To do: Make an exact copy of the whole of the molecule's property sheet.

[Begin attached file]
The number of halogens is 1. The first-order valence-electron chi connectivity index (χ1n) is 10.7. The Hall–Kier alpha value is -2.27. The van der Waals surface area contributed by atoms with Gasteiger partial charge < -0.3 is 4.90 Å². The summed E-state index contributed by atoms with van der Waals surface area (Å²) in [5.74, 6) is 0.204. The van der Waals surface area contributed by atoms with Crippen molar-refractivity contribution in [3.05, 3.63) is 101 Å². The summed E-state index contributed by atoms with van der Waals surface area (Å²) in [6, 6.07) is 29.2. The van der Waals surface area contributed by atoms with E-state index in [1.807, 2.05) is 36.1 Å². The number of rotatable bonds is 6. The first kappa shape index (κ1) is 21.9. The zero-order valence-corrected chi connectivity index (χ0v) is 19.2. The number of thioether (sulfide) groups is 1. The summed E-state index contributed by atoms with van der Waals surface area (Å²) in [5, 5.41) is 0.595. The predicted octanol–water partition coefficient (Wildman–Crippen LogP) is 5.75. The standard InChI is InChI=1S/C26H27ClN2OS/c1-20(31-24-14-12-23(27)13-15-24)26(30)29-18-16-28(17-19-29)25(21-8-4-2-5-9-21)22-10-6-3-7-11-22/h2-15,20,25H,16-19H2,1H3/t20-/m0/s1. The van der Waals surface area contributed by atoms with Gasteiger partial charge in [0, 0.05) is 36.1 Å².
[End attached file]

The number of halogens is 1. The first-order valence-electron chi connectivity index (χ1n) is 10.7. The Hall–Kier alpha value is -2.27. The van der Waals surface area contributed by atoms with Gasteiger partial charge < -0.3 is 4.90 Å². The summed E-state index contributed by atoms with van der Waals surface area (Å²) in [5.74, 6) is 0.204. The van der Waals surface area contributed by atoms with Crippen molar-refractivity contribution in [3.05, 3.63) is 101 Å². The summed E-state index contributed by atoms with van der Waals surface area (Å²) in [6, 6.07) is 29.2. The van der Waals surface area contributed by atoms with E-state index in [1.807, 2.05) is 36.1 Å². The number of rotatable bonds is 6. The first kappa shape index (κ1) is 21.9. The zero-order valence-corrected chi connectivity index (χ0v) is 19.2. The number of thioether (sulfide) groups is 1. The summed E-state index contributed by atoms with van der Waals surface area (Å²) in [5, 5.41) is 0.595. The predicted octanol–water partition coefficient (Wildman–Crippen LogP) is 5.75. The standard InChI is InChI=1S/C26H27ClN2OS/c1-20(31-24-14-12-23(27)13-15-24)26(30)29-18-16-28(17-19-29)25(21-8-4-2-5-9-21)22-10-6-3-7-11-22/h2-15,20,25H,16-19H2,1H3/t20-/m0/s1. The van der Waals surface area contributed by atoms with Gasteiger partial charge in [0, 0.05) is 36.1 Å².